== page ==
One category of prisoners deserves special attention, namely the Nephite rebels. Those who were Nephite citizens but attempted to overthrow the government or aid the enemy were treated in a manner similar yet not identical to the way the Nephites treated captured enemy troops. Armed resisters, as were rebellious Lamanite prisoners, were slain (see Alma 51:19), but any who opted to enter into a covenant “to support the cause of freedom” (Alma 46:35) were allowed to fight for their country. Unlike Lamanite prisoners, however, Nephite rebels could be put on trial and executed for their crimes (see Alma 62:9). Their resistance did not have to be active – refusal to defend the country also warranted execution (see Alma 46:35). The Nephites also singled out rebel leaders for punishment. The leaders of the king-men were thrown into prison (see Alma 51:19); Pachus, who had made himself king, was immediately slain, whereas his men were imprisoned and given a trial (see Alma 62:8-9); and Zemnarihah, leader of the Gadianton robbers, was ceremoniously hanged (see 3 Nephi 4:28). The singling out of rebel leaders for punishment and execution marks the most significant difference between the treatment of Nephite rebels and Lamanite prisoners. No captured Lamanite leader was ever executed or even treated differently than other captured soldiers, as far as the record indicates.

The Gadianton robbers, in particular, provide an interesting case study. The Nephites apparently considered them to be Nephite criminals rather than enemy prisoners of war, since those who would not change their ways were “condemned and punished according to the law” (3 Nephi 5:5). Yet the robbers must have been treated under martial law, because murderers would not normally have had the option of being “set at liberty” if they would “repent of their sins and enter into a covenant that they would murder no more” (3 Nephi 5:4).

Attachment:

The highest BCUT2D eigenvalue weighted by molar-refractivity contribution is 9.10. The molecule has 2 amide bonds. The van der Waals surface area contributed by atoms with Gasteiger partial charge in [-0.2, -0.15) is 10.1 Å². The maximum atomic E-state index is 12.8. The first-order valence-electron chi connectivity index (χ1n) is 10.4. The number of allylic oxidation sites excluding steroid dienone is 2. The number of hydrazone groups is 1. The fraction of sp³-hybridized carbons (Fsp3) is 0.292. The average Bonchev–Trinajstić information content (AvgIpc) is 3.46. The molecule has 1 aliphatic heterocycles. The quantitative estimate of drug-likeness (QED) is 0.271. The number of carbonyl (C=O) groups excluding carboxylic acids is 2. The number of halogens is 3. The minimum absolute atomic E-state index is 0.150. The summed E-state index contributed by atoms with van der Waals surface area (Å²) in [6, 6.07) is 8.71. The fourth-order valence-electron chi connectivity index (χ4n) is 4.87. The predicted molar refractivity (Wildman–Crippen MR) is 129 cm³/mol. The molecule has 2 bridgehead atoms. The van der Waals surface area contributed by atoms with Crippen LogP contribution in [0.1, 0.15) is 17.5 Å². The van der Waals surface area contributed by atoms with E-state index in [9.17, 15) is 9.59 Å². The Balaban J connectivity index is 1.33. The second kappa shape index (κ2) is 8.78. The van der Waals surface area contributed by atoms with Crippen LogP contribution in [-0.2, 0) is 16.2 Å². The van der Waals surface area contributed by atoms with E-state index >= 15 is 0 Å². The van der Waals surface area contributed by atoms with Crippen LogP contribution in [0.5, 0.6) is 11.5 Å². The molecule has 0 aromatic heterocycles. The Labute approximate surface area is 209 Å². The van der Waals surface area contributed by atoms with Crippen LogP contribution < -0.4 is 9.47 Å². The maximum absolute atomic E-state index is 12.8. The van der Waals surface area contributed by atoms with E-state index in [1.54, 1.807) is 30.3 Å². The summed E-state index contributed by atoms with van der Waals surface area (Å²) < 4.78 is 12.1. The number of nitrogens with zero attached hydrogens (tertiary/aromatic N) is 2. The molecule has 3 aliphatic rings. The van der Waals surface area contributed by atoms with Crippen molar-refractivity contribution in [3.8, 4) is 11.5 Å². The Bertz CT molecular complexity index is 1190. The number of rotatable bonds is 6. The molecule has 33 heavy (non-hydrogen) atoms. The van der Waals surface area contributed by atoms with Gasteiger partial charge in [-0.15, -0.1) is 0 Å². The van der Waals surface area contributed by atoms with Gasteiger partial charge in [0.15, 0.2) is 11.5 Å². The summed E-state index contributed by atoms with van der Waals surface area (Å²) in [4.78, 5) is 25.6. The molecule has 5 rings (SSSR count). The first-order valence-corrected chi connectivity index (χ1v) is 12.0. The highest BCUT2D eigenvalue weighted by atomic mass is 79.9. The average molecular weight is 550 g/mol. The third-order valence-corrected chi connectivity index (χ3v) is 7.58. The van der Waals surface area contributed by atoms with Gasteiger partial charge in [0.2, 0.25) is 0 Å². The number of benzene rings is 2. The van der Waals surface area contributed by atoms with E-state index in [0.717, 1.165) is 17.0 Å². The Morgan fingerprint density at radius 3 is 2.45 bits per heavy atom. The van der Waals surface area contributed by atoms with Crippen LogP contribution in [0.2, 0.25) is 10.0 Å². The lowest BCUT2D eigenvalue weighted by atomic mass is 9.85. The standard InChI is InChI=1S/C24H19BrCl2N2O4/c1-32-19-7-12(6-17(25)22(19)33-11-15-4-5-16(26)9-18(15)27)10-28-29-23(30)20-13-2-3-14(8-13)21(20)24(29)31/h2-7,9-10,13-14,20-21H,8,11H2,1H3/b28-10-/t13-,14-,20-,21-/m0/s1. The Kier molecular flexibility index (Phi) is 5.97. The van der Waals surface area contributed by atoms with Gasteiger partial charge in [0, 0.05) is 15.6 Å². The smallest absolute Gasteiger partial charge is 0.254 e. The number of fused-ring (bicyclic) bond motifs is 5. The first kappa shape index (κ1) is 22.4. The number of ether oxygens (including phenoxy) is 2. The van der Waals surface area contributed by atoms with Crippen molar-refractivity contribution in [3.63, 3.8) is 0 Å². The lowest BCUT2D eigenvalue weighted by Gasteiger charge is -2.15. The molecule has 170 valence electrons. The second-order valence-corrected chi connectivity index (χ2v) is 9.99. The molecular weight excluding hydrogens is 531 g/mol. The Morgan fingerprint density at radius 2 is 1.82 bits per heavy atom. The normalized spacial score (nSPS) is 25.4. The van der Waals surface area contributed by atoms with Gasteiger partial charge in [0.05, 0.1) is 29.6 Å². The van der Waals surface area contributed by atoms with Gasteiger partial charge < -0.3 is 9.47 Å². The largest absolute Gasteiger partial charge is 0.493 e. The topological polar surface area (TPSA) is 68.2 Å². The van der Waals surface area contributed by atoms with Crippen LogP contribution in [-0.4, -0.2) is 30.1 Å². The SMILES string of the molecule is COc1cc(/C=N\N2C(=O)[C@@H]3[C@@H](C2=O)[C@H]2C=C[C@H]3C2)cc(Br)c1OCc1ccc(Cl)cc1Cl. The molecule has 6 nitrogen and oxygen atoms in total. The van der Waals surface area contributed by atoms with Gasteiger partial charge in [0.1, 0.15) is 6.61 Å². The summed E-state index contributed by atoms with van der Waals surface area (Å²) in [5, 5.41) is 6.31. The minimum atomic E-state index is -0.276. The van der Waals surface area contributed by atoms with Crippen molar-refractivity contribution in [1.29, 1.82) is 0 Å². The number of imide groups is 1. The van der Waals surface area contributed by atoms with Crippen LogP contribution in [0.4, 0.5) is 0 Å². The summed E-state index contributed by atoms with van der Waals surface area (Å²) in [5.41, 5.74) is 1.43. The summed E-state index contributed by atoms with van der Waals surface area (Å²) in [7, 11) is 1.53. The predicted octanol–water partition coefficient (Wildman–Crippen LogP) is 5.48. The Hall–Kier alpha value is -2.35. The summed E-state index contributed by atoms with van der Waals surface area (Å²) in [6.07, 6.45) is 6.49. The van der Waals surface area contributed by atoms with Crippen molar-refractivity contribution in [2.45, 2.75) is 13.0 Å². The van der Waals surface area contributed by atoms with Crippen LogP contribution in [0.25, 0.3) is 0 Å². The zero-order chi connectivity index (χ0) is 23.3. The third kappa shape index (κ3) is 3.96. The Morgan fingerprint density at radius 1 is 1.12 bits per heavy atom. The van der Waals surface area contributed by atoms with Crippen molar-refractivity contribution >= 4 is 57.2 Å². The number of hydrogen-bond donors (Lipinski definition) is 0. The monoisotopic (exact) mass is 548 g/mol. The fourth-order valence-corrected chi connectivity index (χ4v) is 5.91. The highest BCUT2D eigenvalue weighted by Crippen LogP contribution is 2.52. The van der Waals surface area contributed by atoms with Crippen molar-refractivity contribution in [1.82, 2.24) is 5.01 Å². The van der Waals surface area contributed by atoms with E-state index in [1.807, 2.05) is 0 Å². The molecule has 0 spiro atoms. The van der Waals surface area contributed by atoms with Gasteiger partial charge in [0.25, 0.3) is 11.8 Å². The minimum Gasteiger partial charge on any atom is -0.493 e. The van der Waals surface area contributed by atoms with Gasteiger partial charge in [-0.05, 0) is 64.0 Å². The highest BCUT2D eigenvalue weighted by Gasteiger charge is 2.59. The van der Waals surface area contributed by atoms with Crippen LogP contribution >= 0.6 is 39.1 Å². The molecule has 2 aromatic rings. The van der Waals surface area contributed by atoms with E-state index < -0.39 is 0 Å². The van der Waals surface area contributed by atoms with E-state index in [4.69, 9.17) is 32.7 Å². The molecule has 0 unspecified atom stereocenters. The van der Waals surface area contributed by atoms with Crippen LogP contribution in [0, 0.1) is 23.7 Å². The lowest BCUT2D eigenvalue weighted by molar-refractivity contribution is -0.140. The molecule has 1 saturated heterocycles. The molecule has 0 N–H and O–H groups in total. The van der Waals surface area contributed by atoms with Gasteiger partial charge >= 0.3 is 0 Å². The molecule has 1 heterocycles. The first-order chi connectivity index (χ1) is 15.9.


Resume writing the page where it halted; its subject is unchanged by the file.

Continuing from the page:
Turning to provisions of early biblical and Jewish law dealing with the taking and treatment of prisoners of war, one again finds several points of comparison with the Nephite experience. First, a general humanitarian thrust is often emphasized in the law of Moses and by its rabbinic commentators. Proverbs 25:21, for example, states, “If thine enemy be hungry, give him bread to eat; and if he be thirsty, give him water to drink.” The rabbis understood this ancient rubric to apply to enemies in wartime, even to those who ” ‘have risen up early’ to kill you [Exodus 22:12], and [after being disarmed].”57 Thus a principle of Jewish ethic was that “a defeated enemy, who no longer poses any danger, should be accorded humane treatment,”58 a rule that Josephus reported as an ancient rule regarding captives, requiring that one should “do them no harm.”59 Thus the Hebrews generally did not kill prisoners of war.

James Priest, like others, cites the encounter between Elisha and the king of Israel as demonstrating “that there was a generally understood practice of mercy toward war prisoners.”60

The king of Israel said unto Elisha, when he saw them, My father, shall I smite them? shall I smite them? And he answered, Thou shalt not smite them: wouldest thou smite those whom thou hast taken captive with thy sword and with thy bow? Set bread and water before them, that they may eat and drink, and go to their master. (2 Kings 6:21-22.)

Israel’s kings were known for their mercy (see 1 Kings 20:31). Prisoners of war (excepting those mistakenly taken who should have been killed initially) were treated comparatively well. There are no Old Testament instances of Israel torturing its prisoners of war, for example, as some its neighbors, especially the Assyrians, were prone to do.61 Similarly, the Nephites fed and treated their captives humanely after disarming them, and the Book of Mormon record especially notes cases where the enemies of the Nephites unethically violated these canons of conduct (see Alma 56:12).